2/Lieutenant William Henry Hugh BOND

Killed in Action 22 June 1917

_gravestone-bond-whhBorn at Acton on 10th August 1891 and baptized on 16th May 1897 at St. Peter’s Church Hammersmith, William Hugh Bond was the second son of  Henry Bond, an accountant and his wife Mary Bond, with two sisters, Gladys (1884), Amy (1885)  and brothers, Charles (1887) and Norman (1900). From at least 1901, the family had lived at 14 Queen Anne’s Gardens, Bedford Park.  He was educated at Latymer Upper School, which he entered on an application dated 23rd April 1900,  then later at Acton County School from 1906-1908. On leaving school he became a stockbroker’s clerk.  He volunteered at White City on 25th August 1914 intending to join King Edward’s Horse (The King’s Oversea Dominions regiment) but was immediately transferred to the infantry, the 22nd Royal Fusiliers (Kensington Battalion), No.227. He was promoted Lance Corporal on 25th August 1914 (unpaid); Lance Corporal (paid) on 1st October 1914; Corporal on 18th December 1915; Lance Sergeant on 12th June 1915 and Sergeant on 20  July 1915 and as such saw front line service from 16 November 1915 in that Battalion, 99th Brigade, 2nd Division, earning the 1915 Star.  The battalion was in front line trenches at “Talus des Zouaves”, near Vimy on 23 May 1916:

“Orders for an attack at 8.25 pm in conjunction with battalions on right and left were issued.  At 8.15 as the 1 R. Berks.were unable to prepare to advance owing to the heavy barrage the C.O. cancelled the advance.  The message did not reach B Company which advanced and took the German trench, remaining in it for an hour and a half until recalled. Capt. Banbury, Lt. CJ Fowler and 2/Lt. E Walker were wounded, OR’s: 7 killed, 78 wounded.”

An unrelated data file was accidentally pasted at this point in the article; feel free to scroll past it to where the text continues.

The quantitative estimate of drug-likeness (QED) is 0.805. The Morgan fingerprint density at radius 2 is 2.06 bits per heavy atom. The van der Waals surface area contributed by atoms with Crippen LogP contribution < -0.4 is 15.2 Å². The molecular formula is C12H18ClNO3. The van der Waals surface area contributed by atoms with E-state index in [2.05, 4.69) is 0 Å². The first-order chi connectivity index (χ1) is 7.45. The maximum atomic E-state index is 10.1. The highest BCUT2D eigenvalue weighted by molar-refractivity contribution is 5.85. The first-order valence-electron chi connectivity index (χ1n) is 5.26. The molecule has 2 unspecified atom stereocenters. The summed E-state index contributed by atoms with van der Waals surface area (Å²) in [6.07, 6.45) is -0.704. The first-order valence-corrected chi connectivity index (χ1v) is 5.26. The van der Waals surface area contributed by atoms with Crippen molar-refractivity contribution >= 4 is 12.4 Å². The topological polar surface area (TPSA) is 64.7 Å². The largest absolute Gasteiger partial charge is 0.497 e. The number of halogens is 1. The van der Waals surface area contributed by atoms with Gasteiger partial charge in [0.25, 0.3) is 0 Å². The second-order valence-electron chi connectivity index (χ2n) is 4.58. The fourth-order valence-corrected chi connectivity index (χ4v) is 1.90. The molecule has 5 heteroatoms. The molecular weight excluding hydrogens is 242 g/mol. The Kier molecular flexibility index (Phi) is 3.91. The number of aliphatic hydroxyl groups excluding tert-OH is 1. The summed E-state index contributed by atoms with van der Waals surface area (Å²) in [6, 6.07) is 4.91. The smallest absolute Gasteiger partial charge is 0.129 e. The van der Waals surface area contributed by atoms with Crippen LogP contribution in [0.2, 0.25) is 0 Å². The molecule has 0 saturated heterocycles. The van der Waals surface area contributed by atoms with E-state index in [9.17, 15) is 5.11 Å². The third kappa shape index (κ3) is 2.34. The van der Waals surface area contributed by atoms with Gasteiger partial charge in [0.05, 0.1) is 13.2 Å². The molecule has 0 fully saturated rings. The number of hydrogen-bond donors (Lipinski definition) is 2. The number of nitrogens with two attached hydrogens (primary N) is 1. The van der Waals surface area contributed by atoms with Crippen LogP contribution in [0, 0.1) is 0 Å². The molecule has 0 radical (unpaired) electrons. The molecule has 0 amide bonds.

It would been at this action that  Sgt. Bond was wounded, suffering gunshot wounds to his left leg and was sent via 5 Field Ambulance to 6 Casualty Clearing Station.  On 29 May he was admitted to 16 General Hospital RAMC at Le Treport before being sent home on 11 June 1916.  On his recovery, he sought a commission in an application dated 4 July 1916, with character references from the headmaster of Acton County School, Mr GH Clarke MA, and  2/Lt Henry Wyatt, himself a serving officer also killed in 1917.

After officer training at No.8 Officer Training Battalion, Lichfield, he took up his commission on 27 March 1917 in the 5 Royal Fusiliers and in May 1917 transferred to the 26 Royal Fusiliers as Second Lieutenant in ‘D’ Coy. The 41th  Division had been in action at the Battle of Messines during the Flanders offensive on 7 June 1917 and he was killed in action in the line at Elzenwalle during hostile gunfire in the morning whilst in the line near the Hollebeke Road on 22nd June 1917, in the aftermath of the British Expeditionary Force attack on Messines Ridge.

William Henry Hugh Bond was aged 25. His family received his 1915 Star, British War Medal and the Victory Medal. He was buried at Bus House Cemetery, Voormezeele, south of Ypres. The headstone is inscribed: “he died that others might live”.  He is additionally commemorated on the memorial at St. Alban’s Church.